Chris Becker

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January 3 Links: A new beginning

Markets: 2011 was the 7th most volatile year since 1928 for the S&P500 The Big Picture And continues into 2012 – DAX up 3%, Brazil up 1.4%, French bonds yields rise, US, UK closed, ASX to open today  Bloomberg Dollar: Treasuries, $US Undollar: euro, gold, metals, ore, grains, Aussie, energy, CRB Sovereign Yields: Greece 2 Year 5 Year 10 Year Portugal 2 Year 5 Year

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Weekend Links: goodbye 2011, hello 2012

Markets: US 30 year bonds gain 35% for 2011, US stocks finish flat (i.e lower in real terms) Bloomberg I thought all bonds were risky and shares were inflation hedge? Dawn of a year of trading dangerously Reuters yes, these are trader’s markets.. Dollar: Treasuries, $US Undollar: euro, gold, metals, ore, grains, Aussie, energy, CRB Sovereign Yields: Greece 2 Year 5 Year 10 Year

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Trading Day

Asian markets generally finished the day – and the calendar year – up slightly, although lower than overnight markets, possibly due to the manufacturing PMI data fro China that indicated a second successive month of contraction. Australian shares, repeating a meme of the year, actually finished in the red, with the S&P/ASX 200 Index closing

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China manufacturing falls again

The HSBC China Manufacturing PMI (purchasing managers index) has been released for December, showing a second month of falls in the manufacturing sector. Although the measure, seasonally adjusted, rose from 47.7 to 48.7 from November to December, production still decreased (a reading below 50 is a contraction), with the index reading its lowest quarterly average

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Market Morning

Financial markets found some calm overnight even though the anticipated Italian debt auction was successful, it had little to no effect on long term yields, but good economic data out of the US (home sales and unemployment claims) gave the bourses the kick they needed, and generally most risk markets found bids. In Europe, the

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Chart of the Day: Wine beats Stocks

Today’s chart comes from ASXIQ, who has proven the thesis that it is better to drink wine than give your money to index hugging fund managers, at least since 2004 against the broader All Ordinaries Index: The details – the “wine” is the Liv-Ex Fine Wine 100 Index, where Australian wines have almost no weighting.

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December 30 Links: Italian bond sales rock on

Markets: Risk back, on good US data, “successful” Italian auction Bloomberg Gold at six month low below $1550 FT Asia bids found at $1520.. Dollar: Treasuries, $US Undollar: euro, gold, metals, ore, grains, Aussie, energy, CRB Sovereign Yields: Greece 2 Year 5 Year 10 Year Portugal 2 Year 5 Year 10 Year Ireland 2 Year 5 Year 10 Year Spain 2 Year 5 Year 10 Year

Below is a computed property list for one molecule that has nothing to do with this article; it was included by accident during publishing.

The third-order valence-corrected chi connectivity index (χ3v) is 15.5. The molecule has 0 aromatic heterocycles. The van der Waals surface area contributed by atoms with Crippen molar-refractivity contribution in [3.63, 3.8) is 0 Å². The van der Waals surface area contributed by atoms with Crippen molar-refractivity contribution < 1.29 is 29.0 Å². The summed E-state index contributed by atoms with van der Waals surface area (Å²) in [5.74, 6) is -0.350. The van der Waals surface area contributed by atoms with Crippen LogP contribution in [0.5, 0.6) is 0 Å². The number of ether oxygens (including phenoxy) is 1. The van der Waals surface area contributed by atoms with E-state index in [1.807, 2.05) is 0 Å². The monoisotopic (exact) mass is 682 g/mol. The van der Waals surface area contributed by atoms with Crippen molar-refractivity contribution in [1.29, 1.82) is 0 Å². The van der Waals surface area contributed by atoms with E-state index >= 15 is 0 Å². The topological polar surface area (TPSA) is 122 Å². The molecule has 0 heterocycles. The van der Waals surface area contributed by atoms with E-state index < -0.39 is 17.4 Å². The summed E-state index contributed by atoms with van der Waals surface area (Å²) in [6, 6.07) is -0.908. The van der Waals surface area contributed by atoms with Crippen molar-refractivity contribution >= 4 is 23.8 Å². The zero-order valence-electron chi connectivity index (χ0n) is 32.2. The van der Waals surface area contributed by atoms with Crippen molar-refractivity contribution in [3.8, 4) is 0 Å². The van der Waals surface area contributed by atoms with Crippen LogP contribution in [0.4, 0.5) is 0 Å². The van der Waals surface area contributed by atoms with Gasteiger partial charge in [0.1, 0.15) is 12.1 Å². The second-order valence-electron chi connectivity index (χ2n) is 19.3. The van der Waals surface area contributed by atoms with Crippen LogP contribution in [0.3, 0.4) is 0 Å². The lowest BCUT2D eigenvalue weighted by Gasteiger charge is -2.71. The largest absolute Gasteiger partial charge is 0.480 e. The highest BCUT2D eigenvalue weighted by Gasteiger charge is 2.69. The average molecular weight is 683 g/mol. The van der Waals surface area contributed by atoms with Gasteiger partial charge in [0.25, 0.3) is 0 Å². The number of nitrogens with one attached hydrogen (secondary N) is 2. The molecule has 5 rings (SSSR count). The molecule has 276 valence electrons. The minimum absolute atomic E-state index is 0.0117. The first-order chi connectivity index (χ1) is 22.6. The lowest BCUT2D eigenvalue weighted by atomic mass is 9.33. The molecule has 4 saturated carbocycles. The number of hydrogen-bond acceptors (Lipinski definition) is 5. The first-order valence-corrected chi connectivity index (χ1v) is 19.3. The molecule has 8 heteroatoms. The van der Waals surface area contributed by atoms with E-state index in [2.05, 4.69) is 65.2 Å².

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Trading Day

Asian markets fell or were flat today, as the Euro continued to fall against the Yen and gold slipped alongside. The S&P/ASX 200 Index closed down 0.4% or 17 points to 4071 points, dicing with its support line around 4050 points, although given this is the post-Xmas pre-NY break on very light volume, not much

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Market Morning

Financial markets were unsettled overnight even though a very short term Italian debt auction was successful, ECB overnight deposits climbed again, with the LTRO having no short term effect on calming market fears of a credit crisis in the new year. In Europe, the UK FTSE finished flat, down only 0.1% to 5507 points, whilst

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Chart of the Day: Euro over 10 years

Today’s chart is a monthly price chart of the Euro currency since it was adopted for circulation (after conversion from the former sovereign currencies) against the other monolithic currency, the US dollar. The Euro is the world’s largest currency union between nation-States and as such, arguably the last gold-standard currency as opposed to the standard

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Trading Day: Turning Japanese

With Christmas over and a New Year around the corner, the Australian market was set to respond to the earlier return on US and European markets, which closed slightly up or mixed, but instead reacted negatively to Japanese data, where household spending shrank by 3.4% in November, industrial output fell 2.6% from October and retail

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Trichet wants a EUSA

Jean-Claude Trichet, the former ECB President, has just published an op-ed outlining his call for a federalised Europe, with complete fiscal, legal and political integration. Here is the text in full: Whenever people seek a justification for European integration, they are always tempted to look backwards. They stress that European integration banished the specter of

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Chart of the Day: Shanghai Tower

Today’s chart comes from Doug Shorts blog, and shows the remarkable rise and fall of the Shanghai Composite stock index since 2000, with some resemblance to the Eiffel Tower: The above chart is in linear scale, which is not helpful in analysing the proper magnitude of rises and falls (a 50% drop from 2000 to

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Chart of the Day: 111 years of Oz stock market

Today’s colorful chart comes from ASXIQ’s blog, and very succintly illustrates the distribution of annual returns on the Australian stock market: Interestingly, ASXIQ has arbitratily chosen a 7-23% absolute scale, probably based on the “lumpiness” of distribution around those numbers, eschewing the more clinical 5-10% (or most quoted prediction for stock markets – “rise 10%

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December 27 Links: Lagarde’s not so merry

Global Macro: Lagarde warns world economy in dangerous situation Huffington Post h/t Delusional Economics Jim Rogers discusses 2012 – video interview FNN transcript available Americas: Brazil takes over UK on GDP ranking FT beyondbrics but not on GDP per capita Bank of America mulls asset sales Reuters shares are down 58% for year! Europe: January